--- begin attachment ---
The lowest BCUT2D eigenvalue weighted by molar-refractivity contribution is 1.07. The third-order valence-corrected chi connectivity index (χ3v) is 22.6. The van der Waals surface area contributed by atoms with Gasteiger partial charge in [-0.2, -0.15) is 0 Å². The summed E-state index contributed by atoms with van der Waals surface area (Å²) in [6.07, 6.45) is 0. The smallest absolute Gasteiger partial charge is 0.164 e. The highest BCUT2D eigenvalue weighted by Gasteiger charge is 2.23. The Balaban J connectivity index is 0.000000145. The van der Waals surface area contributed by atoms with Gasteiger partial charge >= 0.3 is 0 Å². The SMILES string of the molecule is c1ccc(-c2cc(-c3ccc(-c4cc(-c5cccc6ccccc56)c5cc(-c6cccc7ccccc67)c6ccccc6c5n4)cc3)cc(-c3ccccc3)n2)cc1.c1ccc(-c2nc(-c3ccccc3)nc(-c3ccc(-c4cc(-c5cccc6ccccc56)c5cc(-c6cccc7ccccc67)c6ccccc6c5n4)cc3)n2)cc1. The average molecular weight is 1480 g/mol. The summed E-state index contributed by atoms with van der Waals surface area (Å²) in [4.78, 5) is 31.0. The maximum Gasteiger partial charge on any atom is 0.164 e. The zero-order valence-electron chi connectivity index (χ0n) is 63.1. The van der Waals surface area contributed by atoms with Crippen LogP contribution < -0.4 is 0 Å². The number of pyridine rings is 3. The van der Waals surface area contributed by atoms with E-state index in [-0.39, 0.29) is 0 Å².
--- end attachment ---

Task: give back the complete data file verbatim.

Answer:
The lowest BCUT2D eigenvalue weighted by molar-refractivity contribution is 1.07. The third-order valence-corrected chi connectivity index (χ3v) is 22.6. The van der Waals surface area contributed by atoms with Gasteiger partial charge in [-0.2, -0.15) is 0 Å². The summed E-state index contributed by atoms with van der Waals surface area (Å²) in [6.07, 6.45) is 0. The smallest absolute Gasteiger partial charge is 0.164 e. The highest BCUT2D eigenvalue weighted by Gasteiger charge is 2.23. The Balaban J connectivity index is 0.000000145. The van der Waals surface area contributed by atoms with Gasteiger partial charge >= 0.3 is 0 Å². The SMILES string of the molecule is c1ccc(-c2cc(-c3ccc(-c4cc(-c5cccc6ccccc56)c5cc(-c6cccc7ccccc67)c6ccccc6c5n4)cc3)cc(-c3ccccc3)n2)cc1.c1ccc(-c2nc(-c3ccccc3)nc(-c3ccc(-c4cc(-c5cccc6ccccc56)c5cc(-c6cccc7ccccc67)c6ccccc6c5n4)cc3)n2)cc1. The average molecular weight is 1480 g/mol. The summed E-state index contributed by atoms with van der Waals surface area (Å²) in [4.78, 5) is 31.0. The maximum Gasteiger partial charge on any atom is 0.164 e. The zero-order valence-electron chi connectivity index (χ0n) is 63.1. The van der Waals surface area contributed by atoms with Crippen LogP contribution < -0.4 is 0 Å². The number of pyridine rings is 3. The van der Waals surface area contributed by atoms with E-state index in [-0.39, 0.29) is 0 Å².